In honor of National Coming Out Day on Oct. 11, we asked some youth at SMYAL for their thoughts on the coming out process and the significance of holding an official day to celebrate it. The youth below shared some personal memories of their own coming out stories, as well as advice for others of any age involved in the life-long process of “coming out” to people in their lives:
National Coming Out Day is an amazing day, especially for LGBTQ youth who want to come out to their parents. It’s a good reminder to the youth that there are people who identify as LGBTQ all over the country coming out, just like them. It provides comfort and confidence.
Morgan, age 17, Washington, D.C.
The first person I came out to was my best friend in middle school. It was totally random, but the pressure had been building and I loved her and felt that she needed to know. I remember it so clearly. She’d been cooking eggs and I could hear the spatula stop shifting over the phone. She said, “So?” as if she didn’t care and I was elated. She still loved me. But then she started asking questions and I realized she was digging to see if I liked her. I did. After that conversation, the phone calls stopped, as did Facebook messages, texts, etc. I still love her. I just wish it was the same for her.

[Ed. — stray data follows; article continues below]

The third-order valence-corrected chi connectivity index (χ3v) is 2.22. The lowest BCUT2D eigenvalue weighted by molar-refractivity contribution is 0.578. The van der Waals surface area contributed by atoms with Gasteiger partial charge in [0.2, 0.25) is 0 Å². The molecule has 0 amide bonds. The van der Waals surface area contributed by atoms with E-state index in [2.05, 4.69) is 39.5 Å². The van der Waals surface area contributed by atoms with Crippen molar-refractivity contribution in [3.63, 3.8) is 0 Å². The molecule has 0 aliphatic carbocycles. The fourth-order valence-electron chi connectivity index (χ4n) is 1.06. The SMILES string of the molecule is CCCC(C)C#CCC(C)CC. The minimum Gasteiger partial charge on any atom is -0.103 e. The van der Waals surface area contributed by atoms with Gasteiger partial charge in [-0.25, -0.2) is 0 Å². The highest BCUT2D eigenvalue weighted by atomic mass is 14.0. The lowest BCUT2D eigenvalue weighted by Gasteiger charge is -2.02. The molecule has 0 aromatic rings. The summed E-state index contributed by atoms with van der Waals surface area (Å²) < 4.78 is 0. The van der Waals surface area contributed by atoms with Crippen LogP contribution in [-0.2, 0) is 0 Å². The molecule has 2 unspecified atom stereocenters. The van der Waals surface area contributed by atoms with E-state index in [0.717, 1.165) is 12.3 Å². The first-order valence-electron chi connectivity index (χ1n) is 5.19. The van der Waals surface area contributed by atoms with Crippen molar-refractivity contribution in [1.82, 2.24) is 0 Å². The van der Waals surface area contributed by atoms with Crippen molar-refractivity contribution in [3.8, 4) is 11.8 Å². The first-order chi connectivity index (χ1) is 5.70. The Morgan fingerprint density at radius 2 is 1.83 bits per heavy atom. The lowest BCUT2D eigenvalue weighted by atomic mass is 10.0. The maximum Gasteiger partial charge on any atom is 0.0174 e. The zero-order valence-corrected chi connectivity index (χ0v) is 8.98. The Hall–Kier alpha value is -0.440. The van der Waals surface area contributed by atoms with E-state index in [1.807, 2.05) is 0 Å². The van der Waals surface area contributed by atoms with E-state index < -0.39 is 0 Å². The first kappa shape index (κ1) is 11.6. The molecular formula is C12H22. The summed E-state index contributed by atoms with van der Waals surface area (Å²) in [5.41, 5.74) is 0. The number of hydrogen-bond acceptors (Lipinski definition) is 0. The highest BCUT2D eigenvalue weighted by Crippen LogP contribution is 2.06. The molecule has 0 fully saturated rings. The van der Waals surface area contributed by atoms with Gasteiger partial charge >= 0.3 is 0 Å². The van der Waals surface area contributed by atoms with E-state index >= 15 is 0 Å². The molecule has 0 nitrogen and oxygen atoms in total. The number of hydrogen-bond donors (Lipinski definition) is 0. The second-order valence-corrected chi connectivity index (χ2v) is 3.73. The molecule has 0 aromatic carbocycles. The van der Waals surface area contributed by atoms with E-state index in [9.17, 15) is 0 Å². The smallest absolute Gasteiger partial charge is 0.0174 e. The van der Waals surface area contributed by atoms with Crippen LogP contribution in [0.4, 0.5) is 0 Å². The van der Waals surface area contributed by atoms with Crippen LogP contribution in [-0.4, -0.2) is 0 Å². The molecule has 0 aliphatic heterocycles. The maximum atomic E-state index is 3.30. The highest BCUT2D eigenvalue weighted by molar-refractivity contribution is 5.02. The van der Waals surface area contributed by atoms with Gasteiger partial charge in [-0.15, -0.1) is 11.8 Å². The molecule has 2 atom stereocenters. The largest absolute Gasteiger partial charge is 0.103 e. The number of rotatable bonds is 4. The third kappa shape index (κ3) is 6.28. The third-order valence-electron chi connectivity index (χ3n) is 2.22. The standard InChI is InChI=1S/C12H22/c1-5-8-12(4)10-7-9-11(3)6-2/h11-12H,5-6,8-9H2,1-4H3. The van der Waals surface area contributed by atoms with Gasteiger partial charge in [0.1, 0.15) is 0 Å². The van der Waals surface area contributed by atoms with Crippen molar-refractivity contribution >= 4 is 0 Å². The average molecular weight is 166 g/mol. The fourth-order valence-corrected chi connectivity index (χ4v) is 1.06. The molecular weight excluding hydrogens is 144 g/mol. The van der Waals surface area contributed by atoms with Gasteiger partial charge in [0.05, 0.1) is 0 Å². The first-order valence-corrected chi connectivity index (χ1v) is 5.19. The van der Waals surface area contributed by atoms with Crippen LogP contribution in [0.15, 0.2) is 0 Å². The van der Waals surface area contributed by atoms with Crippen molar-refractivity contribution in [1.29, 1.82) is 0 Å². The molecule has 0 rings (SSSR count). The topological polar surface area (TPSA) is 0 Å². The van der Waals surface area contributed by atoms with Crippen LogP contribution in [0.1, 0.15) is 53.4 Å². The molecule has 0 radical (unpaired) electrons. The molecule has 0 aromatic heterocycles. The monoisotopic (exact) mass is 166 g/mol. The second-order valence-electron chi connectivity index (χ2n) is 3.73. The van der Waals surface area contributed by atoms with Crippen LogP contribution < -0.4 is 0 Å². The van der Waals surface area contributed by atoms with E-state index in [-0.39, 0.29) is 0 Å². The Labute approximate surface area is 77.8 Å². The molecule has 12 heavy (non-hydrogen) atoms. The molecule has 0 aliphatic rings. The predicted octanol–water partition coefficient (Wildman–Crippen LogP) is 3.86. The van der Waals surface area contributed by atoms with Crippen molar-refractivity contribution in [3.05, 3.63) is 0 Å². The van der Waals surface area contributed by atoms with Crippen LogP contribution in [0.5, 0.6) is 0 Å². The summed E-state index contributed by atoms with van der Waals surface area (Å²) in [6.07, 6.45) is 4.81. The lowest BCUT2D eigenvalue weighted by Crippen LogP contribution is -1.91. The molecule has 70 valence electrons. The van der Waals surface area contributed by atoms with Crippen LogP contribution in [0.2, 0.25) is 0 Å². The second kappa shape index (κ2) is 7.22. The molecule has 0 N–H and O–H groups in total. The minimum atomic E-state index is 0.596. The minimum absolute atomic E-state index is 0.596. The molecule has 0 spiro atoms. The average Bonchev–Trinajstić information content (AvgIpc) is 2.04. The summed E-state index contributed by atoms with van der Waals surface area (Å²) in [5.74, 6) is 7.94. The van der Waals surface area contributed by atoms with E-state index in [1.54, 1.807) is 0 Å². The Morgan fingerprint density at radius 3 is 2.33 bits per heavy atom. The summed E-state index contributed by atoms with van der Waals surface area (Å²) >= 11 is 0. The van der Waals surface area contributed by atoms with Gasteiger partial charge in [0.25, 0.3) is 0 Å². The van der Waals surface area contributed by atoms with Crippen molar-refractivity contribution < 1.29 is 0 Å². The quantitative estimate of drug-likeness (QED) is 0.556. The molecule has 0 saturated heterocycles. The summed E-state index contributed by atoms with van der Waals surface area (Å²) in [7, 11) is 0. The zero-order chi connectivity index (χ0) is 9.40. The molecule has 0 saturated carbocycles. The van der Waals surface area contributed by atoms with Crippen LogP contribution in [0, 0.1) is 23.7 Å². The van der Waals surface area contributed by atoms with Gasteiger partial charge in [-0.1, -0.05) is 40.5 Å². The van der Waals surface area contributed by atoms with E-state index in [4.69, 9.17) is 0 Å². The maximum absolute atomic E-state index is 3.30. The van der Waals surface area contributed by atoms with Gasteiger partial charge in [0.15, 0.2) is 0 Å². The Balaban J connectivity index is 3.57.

Cydney O. Brown, age 19, Howard University
My coming out story didn’t go as well as I thought it would when I told my parents. My mom thought me being gay was the worst thing that could ever happen and that if I was gay I couldn’t show it. So I say to all the people that haven’t come out yet just don’t be afraid to be who you are so when you express it, make a statement.
Corinthea Thompson, age 20
The first time I told someone I was gay I was in the 9th grade. At this time I was doing a four-day show of “Rent” the play. It was during our break, where I was hiding under the table with my teacher eating pizza that was only enough for the two of us and I felt like it was a good moment to tell her I was gay, and I did. She gave me the biggest hug that I have ever had in my life, and by this time I’ve probably had lots of hugs.
Cynthia, age 16, Washington, D.C.